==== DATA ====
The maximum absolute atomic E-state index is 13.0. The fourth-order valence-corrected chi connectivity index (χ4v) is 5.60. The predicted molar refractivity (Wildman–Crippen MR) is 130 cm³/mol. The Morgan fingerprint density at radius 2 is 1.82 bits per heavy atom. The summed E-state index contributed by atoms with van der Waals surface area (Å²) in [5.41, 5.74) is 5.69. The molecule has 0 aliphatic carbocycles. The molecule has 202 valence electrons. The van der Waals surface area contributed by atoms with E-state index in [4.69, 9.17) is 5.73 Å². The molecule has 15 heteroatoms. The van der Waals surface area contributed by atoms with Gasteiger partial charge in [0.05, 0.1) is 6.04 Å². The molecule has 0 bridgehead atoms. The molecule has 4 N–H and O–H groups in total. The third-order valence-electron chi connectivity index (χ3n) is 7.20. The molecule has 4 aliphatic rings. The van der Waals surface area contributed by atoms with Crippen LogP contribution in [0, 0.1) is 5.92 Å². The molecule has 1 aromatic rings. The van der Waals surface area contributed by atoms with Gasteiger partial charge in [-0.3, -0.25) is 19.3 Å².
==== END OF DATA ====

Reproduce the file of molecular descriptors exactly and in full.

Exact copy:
The maximum absolute atomic E-state index is 13.0. The fourth-order valence-corrected chi connectivity index (χ4v) is 5.60. The predicted molar refractivity (Wildman–Crippen MR) is 130 cm³/mol. The Morgan fingerprint density at radius 2 is 1.82 bits per heavy atom. The summed E-state index contributed by atoms with van der Waals surface area (Å²) in [5.41, 5.74) is 5.69. The molecule has 0 aliphatic carbocycles. The molecule has 202 valence electrons. The van der Waals surface area contributed by atoms with E-state index in [4.69, 9.17) is 5.73 Å². The molecule has 15 heteroatoms. The van der Waals surface area contributed by atoms with Gasteiger partial charge in [0.05, 0.1) is 6.04 Å². The molecule has 0 bridgehead atoms. The molecule has 4 N–H and O–H groups in total. The third-order valence-electron chi connectivity index (χ3n) is 7.20. The molecule has 4 aliphatic rings. The van der Waals surface area contributed by atoms with Crippen LogP contribution in [0, 0.1) is 5.92 Å². The molecule has 1 aromatic rings. The van der Waals surface area contributed by atoms with Gasteiger partial charge in [-0.3, -0.25) is 19.3 Å².